Cotton’s high on a Saturday night
horses race in the moonlight
Grancer’s got his dancing shoes
his fiddle and a brand new tune
and the river banks shine like coal
on Nancy’s hands are rings of gold
all the county’s gathered round
to hear him sing to hear him shout
oh bury me in my bed
in the Alabama clay so red
oh bury me in my bed
down by the church at the old homestead
oh bury me in my bed
I’ll hear them all at the dance hall when I’m dead
three score since Caroline
since he left his home in the Piedmont pines
he come down about ’34
sometime after that Indian War
to where the river banks shine like coal
Grancer built his happy home
he’d play too fast on Dandy Jim
and bring it home with a Scottish hymn
James and John went off to war
fought in Mobile in the cavalry corps
William was lost at Fort Gaines
they found his body after a hurricane
and the river banks shine like coal
and thieves still come for Grancer’s gold
if you listen to the wind
you might just hear his song again

Blood and Gold (The Mustang Song)
Horses came back to America on Spanish ships in the 1500s. This is their story.

The horses’ prayers are not ones you hear
under decks of Spanish galleons they would lift their ears
for some sign of land and of home ahead
lost in the new world blessed by Cortes
and Mexico is full of blood and gold
you never know what stories might have been told
from the soldiers left alone

Hold on now ’til the West is won
breathe in the wind and the setting sun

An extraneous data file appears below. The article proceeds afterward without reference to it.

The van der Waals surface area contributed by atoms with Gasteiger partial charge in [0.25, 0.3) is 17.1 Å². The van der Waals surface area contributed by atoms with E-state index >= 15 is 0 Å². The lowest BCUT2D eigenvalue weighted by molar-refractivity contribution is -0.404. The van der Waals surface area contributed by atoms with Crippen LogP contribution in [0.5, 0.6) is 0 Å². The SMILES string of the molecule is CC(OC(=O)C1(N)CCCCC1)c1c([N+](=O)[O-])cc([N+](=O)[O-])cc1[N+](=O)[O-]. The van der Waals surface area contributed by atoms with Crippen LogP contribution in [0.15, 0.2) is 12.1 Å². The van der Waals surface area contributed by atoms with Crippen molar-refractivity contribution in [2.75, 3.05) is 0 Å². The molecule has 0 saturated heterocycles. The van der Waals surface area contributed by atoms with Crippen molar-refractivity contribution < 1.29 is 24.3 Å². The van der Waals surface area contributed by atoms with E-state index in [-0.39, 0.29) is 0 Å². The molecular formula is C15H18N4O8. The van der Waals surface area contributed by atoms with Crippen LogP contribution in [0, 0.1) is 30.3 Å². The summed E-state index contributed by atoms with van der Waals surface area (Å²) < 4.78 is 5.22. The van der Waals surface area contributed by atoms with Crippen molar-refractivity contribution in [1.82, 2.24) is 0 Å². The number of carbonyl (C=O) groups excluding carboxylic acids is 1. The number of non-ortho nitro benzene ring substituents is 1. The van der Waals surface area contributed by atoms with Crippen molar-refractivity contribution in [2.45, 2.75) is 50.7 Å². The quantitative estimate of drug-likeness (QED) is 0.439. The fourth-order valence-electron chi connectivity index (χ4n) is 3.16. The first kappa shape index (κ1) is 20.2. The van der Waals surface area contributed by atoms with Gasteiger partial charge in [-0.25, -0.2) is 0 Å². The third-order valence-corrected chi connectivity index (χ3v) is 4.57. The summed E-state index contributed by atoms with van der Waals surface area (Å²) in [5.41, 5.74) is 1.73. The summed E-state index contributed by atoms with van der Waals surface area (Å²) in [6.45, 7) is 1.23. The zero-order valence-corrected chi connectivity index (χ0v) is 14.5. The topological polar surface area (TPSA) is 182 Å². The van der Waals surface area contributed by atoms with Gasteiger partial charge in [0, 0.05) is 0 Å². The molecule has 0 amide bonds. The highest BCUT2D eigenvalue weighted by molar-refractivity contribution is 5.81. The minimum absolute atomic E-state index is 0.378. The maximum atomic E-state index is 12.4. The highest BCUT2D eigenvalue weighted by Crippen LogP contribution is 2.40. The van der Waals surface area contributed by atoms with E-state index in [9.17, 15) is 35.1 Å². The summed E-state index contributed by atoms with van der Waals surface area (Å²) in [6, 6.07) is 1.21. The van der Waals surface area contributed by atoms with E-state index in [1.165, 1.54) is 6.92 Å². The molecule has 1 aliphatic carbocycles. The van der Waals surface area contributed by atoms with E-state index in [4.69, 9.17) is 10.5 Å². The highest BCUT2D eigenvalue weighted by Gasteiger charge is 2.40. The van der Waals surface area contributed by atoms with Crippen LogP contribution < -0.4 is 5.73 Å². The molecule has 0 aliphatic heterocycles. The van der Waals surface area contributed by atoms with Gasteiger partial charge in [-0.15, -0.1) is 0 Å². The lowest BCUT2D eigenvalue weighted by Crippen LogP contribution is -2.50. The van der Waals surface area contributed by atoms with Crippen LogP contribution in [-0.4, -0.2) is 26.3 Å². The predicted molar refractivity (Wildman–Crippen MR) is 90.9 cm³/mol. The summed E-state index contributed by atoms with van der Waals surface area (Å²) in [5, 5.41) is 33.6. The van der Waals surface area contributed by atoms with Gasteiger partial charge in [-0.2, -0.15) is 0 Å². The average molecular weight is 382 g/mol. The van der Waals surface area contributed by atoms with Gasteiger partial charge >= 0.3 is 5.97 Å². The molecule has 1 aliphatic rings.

you know freedom's born to some
who stole it from the ones God sent to run

For years and years now they ruled the plains
the Great Horse Desert earned its name
those Texas fields were sweet and green
no farms no fences that you could see
until the cavalry gave the battle cry
in Black Hills country on some borrowed time
and Comanche saw the fight

I never held four kings at once before
an old man named Bill told the English court
those Deadwood words were so full of grace
and in circles and circles the horses raced
until Carolina in ’99
lamplight is falling on the end of the line
and the trains keep rolling by

And now they take you from October skies
down to the canyons to the trucks in a line
on your honor trust their lies
and the fear just clouds your eyes

For more background on Blood and Gold (inspired by Deanne Stillman's book "Mustang: The Saga of the Wild Horse in the American West")

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Carolina Amen
The story of a man killed at the Battle of Spotsylvania Courthouse in the spring of 1864.

April had come to the fields and through the woods
when John said oh this war is almost done
soon I can return to the one I love
if I can just leave Virginia on my own
She writes letters every day
in Charleston town to the bells beside the bay
every night he holds those letters tight
the broken heart of a southern bride
Ever since ol’ Stonewall came down
the boys all pray at every night sound amen amen
he has her ring on a string near his heart
keeps him safe when they are apart amen amen
When Lee returned to the hills at Fredericksburg
the river ran red with the blood of John’s men
he held that ring and the memories in his head
oh God give me just one more chance